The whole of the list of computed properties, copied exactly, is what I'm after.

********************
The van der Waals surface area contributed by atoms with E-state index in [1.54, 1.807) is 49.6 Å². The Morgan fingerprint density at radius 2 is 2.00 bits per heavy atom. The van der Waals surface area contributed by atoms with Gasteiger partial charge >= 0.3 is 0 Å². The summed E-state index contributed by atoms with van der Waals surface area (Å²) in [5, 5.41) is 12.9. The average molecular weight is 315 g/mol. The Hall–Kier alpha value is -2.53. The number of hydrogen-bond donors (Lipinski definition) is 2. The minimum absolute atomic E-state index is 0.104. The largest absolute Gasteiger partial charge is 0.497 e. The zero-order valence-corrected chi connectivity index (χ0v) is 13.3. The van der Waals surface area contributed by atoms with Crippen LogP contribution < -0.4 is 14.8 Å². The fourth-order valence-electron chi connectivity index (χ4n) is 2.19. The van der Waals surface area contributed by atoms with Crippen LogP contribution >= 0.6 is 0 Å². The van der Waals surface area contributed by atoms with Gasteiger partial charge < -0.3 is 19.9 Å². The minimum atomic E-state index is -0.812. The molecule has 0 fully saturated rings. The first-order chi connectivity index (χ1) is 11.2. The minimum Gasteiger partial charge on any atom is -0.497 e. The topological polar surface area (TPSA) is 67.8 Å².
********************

The van der Waals surface area contributed by atoms with E-state index in [1.54, 1.807) is 49.6 Å². The Morgan fingerprint density at radius 2 is 2.00 bits per heavy atom. The van der Waals surface area contributed by atoms with Gasteiger partial charge >= 0.3 is 0 Å². The summed E-state index contributed by atoms with van der Waals surface area (Å²) in [5, 5.41) is 12.9. The average molecular weight is 315 g/mol. The Hall–Kier alpha value is -2.53. The number of hydrogen-bond donors (Lipinski definition) is 2. The minimum absolute atomic E-state index is 0.104. The largest absolute Gasteiger partial charge is 0.497 e. The zero-order valence-corrected chi connectivity index (χ0v) is 13.3. The van der Waals surface area contributed by atoms with Crippen LogP contribution < -0.4 is 14.8 Å². The fourth-order valence-electron chi connectivity index (χ4n) is 2.19. The van der Waals surface area contributed by atoms with Crippen LogP contribution >= 0.6 is 0 Å². The van der Waals surface area contributed by atoms with Gasteiger partial charge < -0.3 is 19.9 Å². The minimum atomic E-state index is -0.812. The molecule has 0 fully saturated rings. The first-order chi connectivity index (χ1) is 11.2. The minimum Gasteiger partial charge on any atom is -0.497 e. The topological polar surface area (TPSA) is 67.8 Å².